- 2004: Heather Fong became the first female Asian American chief of police of a major city, in San Francisco. Fong went on to work for the Department of Homeland Security in the Obama administration.
Moments in History That Expanded Opportunities for Women
Important Dates in Women’s History in Federal Law Enforcement
- 1887: Phoebe Couzins was appointed by President Grover Cleveland to serve as the first female U.S. marshal, in an interim role.
- 1913: Hallie M. Daggett became the first female field officer in the U.S. Forest Service. Before her appointment, women had been employed at the agency since 1905, but solely in field work.
- 1921: Mabel Walker Willebrandt was appointed by President Warren G. Harding to the role of assistant attorney general. She oversaw prohibition enforcement and prison system reform.
- 1925: Mary Belle Harris became the first female superintendent of the Federal Industrial Institution for Women in Alderson, West Virginia, the first federal correctional institution for women in the U.S.
- 1941: Beatrice Ball became the first woman to serve as a U.S. Park Police officer after 10 years with the Washington, D.C., police force.
- 1970: Phyllis Shantz became the first female officer sworn into the Executive Protective Service. Shantz was appointed a year after President Nixon signed Executive Order 11478.
- 1971: Laurie Anderson, Sue Baker, Kathryn Clark, Holly Hufschmidt, and Phyllis Shantz were sworn in as the first female special agents in the U.S. Secret Service.
- 1972: Joanne Pierce Misko and Susan Roley Malone became the first female special agents in the modern FBI.
- 1976: Sylvia Elizabeth Mathis became the first female black FBI agent. She worked on cases including the 1978 massacre in Jonestown, Guyana.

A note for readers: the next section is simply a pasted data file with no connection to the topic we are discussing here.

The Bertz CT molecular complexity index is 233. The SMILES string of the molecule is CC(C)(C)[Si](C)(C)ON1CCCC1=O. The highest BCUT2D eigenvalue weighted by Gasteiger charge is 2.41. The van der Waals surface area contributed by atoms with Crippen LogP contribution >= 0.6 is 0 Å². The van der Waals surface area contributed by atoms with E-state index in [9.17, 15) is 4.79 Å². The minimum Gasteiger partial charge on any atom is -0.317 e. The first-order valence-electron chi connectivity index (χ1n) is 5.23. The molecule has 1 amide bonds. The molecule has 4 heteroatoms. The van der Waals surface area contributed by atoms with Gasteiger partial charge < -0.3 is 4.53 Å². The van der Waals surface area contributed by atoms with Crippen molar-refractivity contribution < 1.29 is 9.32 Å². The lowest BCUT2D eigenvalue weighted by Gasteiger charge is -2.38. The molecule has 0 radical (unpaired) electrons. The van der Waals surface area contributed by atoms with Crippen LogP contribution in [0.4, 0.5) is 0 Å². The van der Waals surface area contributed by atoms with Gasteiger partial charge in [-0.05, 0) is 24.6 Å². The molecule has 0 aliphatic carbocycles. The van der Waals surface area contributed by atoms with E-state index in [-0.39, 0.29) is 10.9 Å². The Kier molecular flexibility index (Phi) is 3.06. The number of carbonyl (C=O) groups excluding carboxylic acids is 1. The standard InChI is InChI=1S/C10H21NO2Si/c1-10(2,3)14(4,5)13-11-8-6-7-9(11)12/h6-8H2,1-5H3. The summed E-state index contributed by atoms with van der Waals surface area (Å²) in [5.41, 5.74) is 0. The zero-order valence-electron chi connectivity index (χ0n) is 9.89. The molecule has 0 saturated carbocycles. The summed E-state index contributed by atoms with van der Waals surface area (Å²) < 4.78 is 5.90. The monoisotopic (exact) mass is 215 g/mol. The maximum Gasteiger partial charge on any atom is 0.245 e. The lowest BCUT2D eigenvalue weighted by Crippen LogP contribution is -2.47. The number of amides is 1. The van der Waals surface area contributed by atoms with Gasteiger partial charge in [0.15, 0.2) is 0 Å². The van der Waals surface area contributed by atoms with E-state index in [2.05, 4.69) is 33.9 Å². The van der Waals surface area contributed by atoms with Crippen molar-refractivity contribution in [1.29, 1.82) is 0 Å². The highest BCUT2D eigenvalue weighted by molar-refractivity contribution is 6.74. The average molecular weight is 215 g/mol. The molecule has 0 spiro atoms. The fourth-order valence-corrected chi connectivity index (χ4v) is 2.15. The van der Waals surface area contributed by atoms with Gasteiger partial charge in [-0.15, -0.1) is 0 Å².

- 1993: Janet Reno became the first female U.S. attorney general. She was sworn in by President Clinton on March 12, 1993.
- 2002: Connie Patrick became the first female director of the Federal Law Enforcement Training Centers.
- 2002: Teresa Chambers became the first woman to be appointed to the role of chief of the U.S. Park Police.
- 2003: Karen Tandy became the first woman to lead one of the major federal law enforcement agencies, serving as administrator of the U.S. Drug Enforcement Agency.
- 2010: Stacia Hylton was confirmed by the U.S. Senate as the first female director of the U.S. Marshals Service.
- 2013: Julia A. Pierson became the first female head of the United States Secret Service.
- 2018: Carla Provost became the first female chief of the U.S. Border Patrol, the law enforcement arm of the Department of Homeland Security.
- 2018: Vicki Christiansen became chief of the U.S. Department of Agriculture’s Forest Service, overseeing more than 193 million acres of national forests and grasslands.
- 2021: Pamela A. Smith became the first black woman to serve as U.S. Park Police chief.
Percentage of Women in Law Enforcement
Resources: Women in Law Enforcement Statistics and Data
- 50×50 Movement, Data Brief: Toward Gender Parity in Police Forces: Globally, only 15.4% of police force members are women, according to this resource, which provides various data on the topic of women in law enforcement.
- National Institute of Justice, “Women in Policing: Breaking Barriers and Blazing a Path”: This report presents research about the current state of women in policing, providing data on recruitment, retention, and promotions.
- The Marshall Project, Female Police Chiefs: This curated collection of links presents stories about female police chiefs.
- U.S. Equal Employment Opportunity Commission, “Program Evaluation: Recruitment & Hiring Gender Disparities in Public Safety Occupations”: In this report, the EEOC provides data, such as female participation in public safety occupations, to help eliminate gender disparities.